The many roads home from Iran to Afghanistan
KHAVARAN, Iran, May 30 (UNHCR) - Afghans in Iran have at least three ways of going back home-assisted voluntary repatriation, spontaneous return and deportation. But at Khavaran Departure Centre just outside the Iranian capital, Tehran, the paths sometimes converge.
On one end of the centre, families load their worldly possessions onto a container truck, bidding tearful farewells to friends and relatives. As registered Afghans with Amayesh II cards issued by the government, they are entitled to a repatriation package of travel and reintegration grants of US$100 per person and up to US$500 per family of five or more.
At the other end of the centre, groups of mostly single men lug smaller bags up buses chartered by the government. They lack the proper documents to stay - Amayesh II cards, visas or work permits - and are considered unlawful residents.
These men have chosen a softer alternative to deportation. As "spontaneous" returnees, they approach the authorities to declare their intention to return and are given time to obtain confirmation of their nationality from one of the Afghan consulates in Iran, as well as proper exit permits issued by the Bureau for Aliens and Foreign Immigrant Affairs (BAFIA). From Khavaran, they pay for transport provided by the authorities.
With everyone heading the same way - to the Dogharoun border crossing with western Afghanistan - mixed situations and blurred distinctions between these groups is common.
"We're leaving today because my two sons were deported four months ago and I cannot support the family alone," said Mirajan Abdul, 34, who was returning on a UNHCR convoy with his registered family of eight. He said his sons were not included in the government registration of 2005-2006 as they had temporarily gone back to Kabul for their grandmother's funeral. Earlier this year, they were arrested while working as car washers in Tehran, and deported to Afghanistan.
Mirajan's daughter-in-law Shiba Tajik, 17, was pregnant when her husband was deported and gave birth to a baby girl in his absence. Mirajan himself fell while working on a building site and was hospitalised for three months. "The doctors said I was beyond hope. My family even bought a coffin," he recalled. "But today I'm alive and not buried in this land. So now I'm going home even though I don't know what I'll do in Kabul."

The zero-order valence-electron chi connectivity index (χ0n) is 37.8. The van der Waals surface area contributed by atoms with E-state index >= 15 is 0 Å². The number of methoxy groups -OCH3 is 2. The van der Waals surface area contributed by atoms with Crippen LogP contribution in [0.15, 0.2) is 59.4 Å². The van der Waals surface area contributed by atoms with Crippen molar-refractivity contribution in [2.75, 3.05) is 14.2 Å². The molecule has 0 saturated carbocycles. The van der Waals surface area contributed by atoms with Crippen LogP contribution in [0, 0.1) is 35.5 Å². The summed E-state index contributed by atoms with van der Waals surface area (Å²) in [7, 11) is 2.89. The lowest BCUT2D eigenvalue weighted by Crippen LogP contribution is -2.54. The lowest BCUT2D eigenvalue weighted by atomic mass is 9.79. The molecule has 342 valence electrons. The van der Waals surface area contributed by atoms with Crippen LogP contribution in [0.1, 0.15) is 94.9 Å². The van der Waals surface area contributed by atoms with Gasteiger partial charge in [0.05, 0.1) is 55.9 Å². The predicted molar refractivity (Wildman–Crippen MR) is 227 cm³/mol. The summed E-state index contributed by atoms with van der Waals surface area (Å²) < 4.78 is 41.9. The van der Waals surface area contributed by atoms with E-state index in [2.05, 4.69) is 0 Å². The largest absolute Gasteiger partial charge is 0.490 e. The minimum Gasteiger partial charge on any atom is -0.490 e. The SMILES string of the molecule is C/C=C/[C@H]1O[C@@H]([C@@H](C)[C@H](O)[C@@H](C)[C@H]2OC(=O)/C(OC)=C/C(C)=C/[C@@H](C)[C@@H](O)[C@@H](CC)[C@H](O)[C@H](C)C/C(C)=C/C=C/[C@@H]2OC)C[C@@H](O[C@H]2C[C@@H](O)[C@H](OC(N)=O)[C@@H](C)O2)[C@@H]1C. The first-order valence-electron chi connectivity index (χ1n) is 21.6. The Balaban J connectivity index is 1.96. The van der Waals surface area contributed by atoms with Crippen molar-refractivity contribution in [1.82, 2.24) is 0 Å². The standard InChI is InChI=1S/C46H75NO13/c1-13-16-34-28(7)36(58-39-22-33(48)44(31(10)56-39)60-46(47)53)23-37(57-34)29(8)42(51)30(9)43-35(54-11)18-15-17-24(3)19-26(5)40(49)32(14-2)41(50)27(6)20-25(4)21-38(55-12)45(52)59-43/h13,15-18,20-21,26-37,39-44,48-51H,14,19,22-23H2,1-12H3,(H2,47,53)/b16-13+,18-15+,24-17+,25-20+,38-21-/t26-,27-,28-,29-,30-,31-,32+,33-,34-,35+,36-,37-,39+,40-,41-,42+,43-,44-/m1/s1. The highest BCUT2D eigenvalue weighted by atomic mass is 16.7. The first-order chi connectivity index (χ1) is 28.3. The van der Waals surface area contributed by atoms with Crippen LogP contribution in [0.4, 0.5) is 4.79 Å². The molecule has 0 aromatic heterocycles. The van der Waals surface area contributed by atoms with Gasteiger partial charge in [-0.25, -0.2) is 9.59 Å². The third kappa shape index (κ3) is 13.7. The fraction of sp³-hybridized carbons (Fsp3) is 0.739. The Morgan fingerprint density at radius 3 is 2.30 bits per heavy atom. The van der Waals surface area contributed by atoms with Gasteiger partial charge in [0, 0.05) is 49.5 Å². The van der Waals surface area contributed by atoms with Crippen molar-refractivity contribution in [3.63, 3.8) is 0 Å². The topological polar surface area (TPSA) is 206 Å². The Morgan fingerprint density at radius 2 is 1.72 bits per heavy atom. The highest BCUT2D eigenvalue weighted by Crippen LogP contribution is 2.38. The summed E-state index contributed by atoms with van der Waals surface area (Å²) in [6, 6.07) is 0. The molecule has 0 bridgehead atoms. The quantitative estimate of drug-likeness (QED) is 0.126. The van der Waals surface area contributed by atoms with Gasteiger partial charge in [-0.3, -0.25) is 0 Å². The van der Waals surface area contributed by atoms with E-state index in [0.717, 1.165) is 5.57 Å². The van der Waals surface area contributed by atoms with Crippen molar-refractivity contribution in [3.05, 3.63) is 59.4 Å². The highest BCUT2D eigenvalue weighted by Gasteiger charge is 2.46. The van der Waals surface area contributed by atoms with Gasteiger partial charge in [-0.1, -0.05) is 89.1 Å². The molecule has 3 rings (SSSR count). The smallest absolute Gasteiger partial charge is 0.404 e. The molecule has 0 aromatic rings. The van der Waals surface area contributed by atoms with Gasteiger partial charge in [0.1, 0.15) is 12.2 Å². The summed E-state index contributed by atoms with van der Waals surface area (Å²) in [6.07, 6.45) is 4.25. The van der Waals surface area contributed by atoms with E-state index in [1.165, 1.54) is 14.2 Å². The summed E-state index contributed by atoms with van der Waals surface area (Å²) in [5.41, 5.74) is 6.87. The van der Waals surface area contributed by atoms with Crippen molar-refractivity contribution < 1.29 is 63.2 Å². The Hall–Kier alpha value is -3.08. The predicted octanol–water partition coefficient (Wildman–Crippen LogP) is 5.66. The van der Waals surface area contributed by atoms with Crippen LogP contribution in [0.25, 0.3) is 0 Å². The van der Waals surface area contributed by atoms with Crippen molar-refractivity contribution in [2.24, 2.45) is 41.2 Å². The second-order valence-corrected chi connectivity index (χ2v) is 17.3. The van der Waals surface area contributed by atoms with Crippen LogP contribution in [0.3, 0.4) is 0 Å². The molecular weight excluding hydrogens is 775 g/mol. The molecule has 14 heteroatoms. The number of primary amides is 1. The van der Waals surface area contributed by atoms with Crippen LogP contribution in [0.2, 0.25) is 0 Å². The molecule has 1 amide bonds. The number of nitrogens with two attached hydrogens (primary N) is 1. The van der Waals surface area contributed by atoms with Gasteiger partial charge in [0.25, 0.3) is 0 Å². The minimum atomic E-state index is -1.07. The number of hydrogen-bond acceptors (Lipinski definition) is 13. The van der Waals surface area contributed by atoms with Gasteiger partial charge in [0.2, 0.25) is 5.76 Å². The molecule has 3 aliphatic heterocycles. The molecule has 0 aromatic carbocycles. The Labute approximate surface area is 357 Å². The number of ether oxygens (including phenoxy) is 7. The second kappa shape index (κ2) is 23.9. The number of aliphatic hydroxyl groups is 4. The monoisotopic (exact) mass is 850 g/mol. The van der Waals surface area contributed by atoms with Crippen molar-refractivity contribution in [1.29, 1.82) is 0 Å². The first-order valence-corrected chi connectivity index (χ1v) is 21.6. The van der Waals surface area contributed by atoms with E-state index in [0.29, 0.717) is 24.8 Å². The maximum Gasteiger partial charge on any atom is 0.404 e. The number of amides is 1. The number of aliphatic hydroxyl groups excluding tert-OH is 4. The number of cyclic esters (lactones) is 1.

Massudeh, his eight-year-old daughter, added: "I like going to school in Tehran. I have many Iranian friends. I don't know anything about Afghanistan but I am happy to go back."
Nearby, another family fights back tears as their daughter leaves with her husband's family for Kabul. Father Mohammed Gholami, a 52-year-old construction worker, plans to follow soon.
"Our Amayesh II card is registered in Qazvin [west of Tehran], where we lived for 12 years. But there were no jobs so we came to Tehran four years ago. Now we face problems with the disciplinary forces," he said, noting that the card limits movement only to his registered province. "We will go back to Bamiyan in a few months. We have some relatives there but we have no news from them. I'm not sure what I'll do there; I have a small piece of land but not enough for farming."
The Iranian government's current strategy is to encourage registered Afghans to return home voluntarily while cracking down on the undocumented ones. "We're worried about the large number of illegal Afghans who come through organized networks of human traffickers," said BAFIA spokesman Behrouz Permoun. "They usually come for economic reasons and use Iran as a gateway to Europe. But many don't manage to leave our country, they stay and create problems. Others come with a visa and stay on illegally after it expires."
He added that before the latest round of deportation started on April 21, the government had given ample warning to the migrants illegally in Iran as well as the Afghan embassy and consulates. "We gave them a chance to tie up loose ends and get the necessary permits to leave," he said, noting that some 40,000 Afghans had returned spontaneously in recent months. "But many stayed."
According to the Afghan authorities, some 90,000 undocumented Afghans have been deported since April 21. "UNHCR recognizes the Iranian government's right to tackle illegal migration on its soil, but we have strongly appealed to the authorities to do so in a humane manner, treating deportees with dignity and giving them time to pack and make arrangements for their families," said Salvatore Lombardo, UNHCR's representative in Afghanistan.
As for the 915,000 registered Afghans who are still legally living in Iran, the government has started an initiative to regulate their movements and improve the chances of sustainable return. "Considering the economic problems inside Afghanistan, the Iranian government has proposed a programme to encourage families to repatriate by guaranteeing work permits to one or two family members if the whole family returns. Those with work permits can return to Iran to work and support their families in Afghanistan," said Permoun. "We've managed to get 300,000 permits valid for three years. I hope we can implement it soon in coordination with the ministries of labour and foreign affairs."
More than 860,000 Afghans have voluntarily repatriated from Iran since UNHCR started assisting returns in 2002. After the initial euphoria of mass returns in the post-Taliban era, the pace of returns has slowed in recent years - down to 5,000 in 2006 and some 2,000 so far this year.
By Vivian Tan in Khavaran, Iran